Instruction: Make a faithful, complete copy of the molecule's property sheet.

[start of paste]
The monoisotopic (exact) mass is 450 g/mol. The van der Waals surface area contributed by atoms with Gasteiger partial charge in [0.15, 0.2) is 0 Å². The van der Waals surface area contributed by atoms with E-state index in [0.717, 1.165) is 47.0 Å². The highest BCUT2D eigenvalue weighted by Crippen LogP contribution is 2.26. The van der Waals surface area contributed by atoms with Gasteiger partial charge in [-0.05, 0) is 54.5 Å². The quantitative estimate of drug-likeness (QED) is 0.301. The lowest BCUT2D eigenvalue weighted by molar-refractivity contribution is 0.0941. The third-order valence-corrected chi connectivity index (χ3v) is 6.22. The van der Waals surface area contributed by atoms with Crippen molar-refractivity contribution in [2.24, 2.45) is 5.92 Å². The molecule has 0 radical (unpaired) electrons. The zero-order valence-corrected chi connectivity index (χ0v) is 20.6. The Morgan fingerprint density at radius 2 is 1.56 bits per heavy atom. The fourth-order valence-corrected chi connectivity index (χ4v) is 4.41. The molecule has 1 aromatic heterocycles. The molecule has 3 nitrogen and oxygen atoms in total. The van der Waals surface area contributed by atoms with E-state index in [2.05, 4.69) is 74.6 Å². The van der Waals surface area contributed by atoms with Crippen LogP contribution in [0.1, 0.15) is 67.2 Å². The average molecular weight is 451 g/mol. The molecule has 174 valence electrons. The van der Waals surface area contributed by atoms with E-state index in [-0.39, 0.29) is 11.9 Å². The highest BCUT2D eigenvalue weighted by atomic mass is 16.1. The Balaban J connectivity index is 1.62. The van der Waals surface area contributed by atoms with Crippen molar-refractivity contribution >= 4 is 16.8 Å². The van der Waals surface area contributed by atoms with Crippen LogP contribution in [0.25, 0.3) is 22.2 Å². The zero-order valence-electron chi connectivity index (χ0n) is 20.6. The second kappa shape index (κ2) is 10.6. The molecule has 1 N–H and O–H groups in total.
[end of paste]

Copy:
The monoisotopic (exact) mass is 450 g/mol. The van der Waals surface area contributed by atoms with Gasteiger partial charge in [0.15, 0.2) is 0 Å². The van der Waals surface area contributed by atoms with E-state index in [0.717, 1.165) is 47.0 Å². The highest BCUT2D eigenvalue weighted by Crippen LogP contribution is 2.26. The van der Waals surface area contributed by atoms with Gasteiger partial charge in [-0.05, 0) is 54.5 Å². The quantitative estimate of drug-likeness (QED) is 0.301. The lowest BCUT2D eigenvalue weighted by molar-refractivity contribution is 0.0941. The third-order valence-corrected chi connectivity index (χ3v) is 6.22. The van der Waals surface area contributed by atoms with Crippen molar-refractivity contribution in [2.24, 2.45) is 5.92 Å². The molecule has 0 radical (unpaired) electrons. The zero-order valence-corrected chi connectivity index (χ0v) is 20.6. The Morgan fingerprint density at radius 2 is 1.56 bits per heavy atom. The fourth-order valence-corrected chi connectivity index (χ4v) is 4.41. The molecule has 1 aromatic heterocycles. The molecule has 3 nitrogen and oxygen atoms in total. The van der Waals surface area contributed by atoms with E-state index in [2.05, 4.69) is 74.6 Å². The van der Waals surface area contributed by atoms with Crippen LogP contribution in [0.1, 0.15) is 67.2 Å². The average molecular weight is 451 g/mol. The molecule has 174 valence electrons. The van der Waals surface area contributed by atoms with E-state index in [-0.39, 0.29) is 11.9 Å². The highest BCUT2D eigenvalue weighted by atomic mass is 16.1. The Balaban J connectivity index is 1.62. The van der Waals surface area contributed by atoms with Crippen molar-refractivity contribution >= 4 is 16.8 Å². The van der Waals surface area contributed by atoms with Crippen LogP contribution in [0.25, 0.3) is 22.2 Å². The zero-order valence-electron chi connectivity index (χ0n) is 20.6. The second kappa shape index (κ2) is 10.6. The molecule has 1 N–H and O–H groups in total.